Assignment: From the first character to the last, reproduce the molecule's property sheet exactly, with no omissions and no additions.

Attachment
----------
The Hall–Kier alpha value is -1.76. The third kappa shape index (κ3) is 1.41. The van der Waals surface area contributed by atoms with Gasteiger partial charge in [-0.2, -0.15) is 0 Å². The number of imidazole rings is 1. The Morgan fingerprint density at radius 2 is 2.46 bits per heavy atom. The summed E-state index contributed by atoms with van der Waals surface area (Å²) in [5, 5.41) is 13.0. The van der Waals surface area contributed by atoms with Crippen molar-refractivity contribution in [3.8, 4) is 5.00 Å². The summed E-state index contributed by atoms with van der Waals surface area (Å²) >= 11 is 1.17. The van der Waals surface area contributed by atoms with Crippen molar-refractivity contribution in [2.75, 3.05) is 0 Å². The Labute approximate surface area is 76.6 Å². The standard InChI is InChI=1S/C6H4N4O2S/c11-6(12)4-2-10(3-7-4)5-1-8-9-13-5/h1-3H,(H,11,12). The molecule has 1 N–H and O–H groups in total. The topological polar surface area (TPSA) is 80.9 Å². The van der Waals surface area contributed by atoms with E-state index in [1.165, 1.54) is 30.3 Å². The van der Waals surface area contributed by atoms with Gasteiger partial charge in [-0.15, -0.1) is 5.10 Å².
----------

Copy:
The Hall–Kier alpha value is -1.76. The third kappa shape index (κ3) is 1.41. The van der Waals surface area contributed by atoms with Gasteiger partial charge in [-0.2, -0.15) is 0 Å². The number of imidazole rings is 1. The Morgan fingerprint density at radius 2 is 2.46 bits per heavy atom. The summed E-state index contributed by atoms with van der Waals surface area (Å²) in [5, 5.41) is 13.0. The van der Waals surface area contributed by atoms with Crippen molar-refractivity contribution in [3.8, 4) is 5.00 Å². The summed E-state index contributed by atoms with van der Waals surface area (Å²) >= 11 is 1.17. The van der Waals surface area contributed by atoms with Crippen molar-refractivity contribution in [2.75, 3.05) is 0 Å². The Labute approximate surface area is 76.6 Å². The standard InChI is InChI=1S/C6H4N4O2S/c11-6(12)4-2-10(3-7-4)5-1-8-9-13-5/h1-3H,(H,11,12). The molecule has 1 N–H and O–H groups in total. The topological polar surface area (TPSA) is 80.9 Å². The van der Waals surface area contributed by atoms with E-state index in [1.165, 1.54) is 30.3 Å². The van der Waals surface area contributed by atoms with Gasteiger partial charge in [-0.15, -0.1) is 5.10 Å².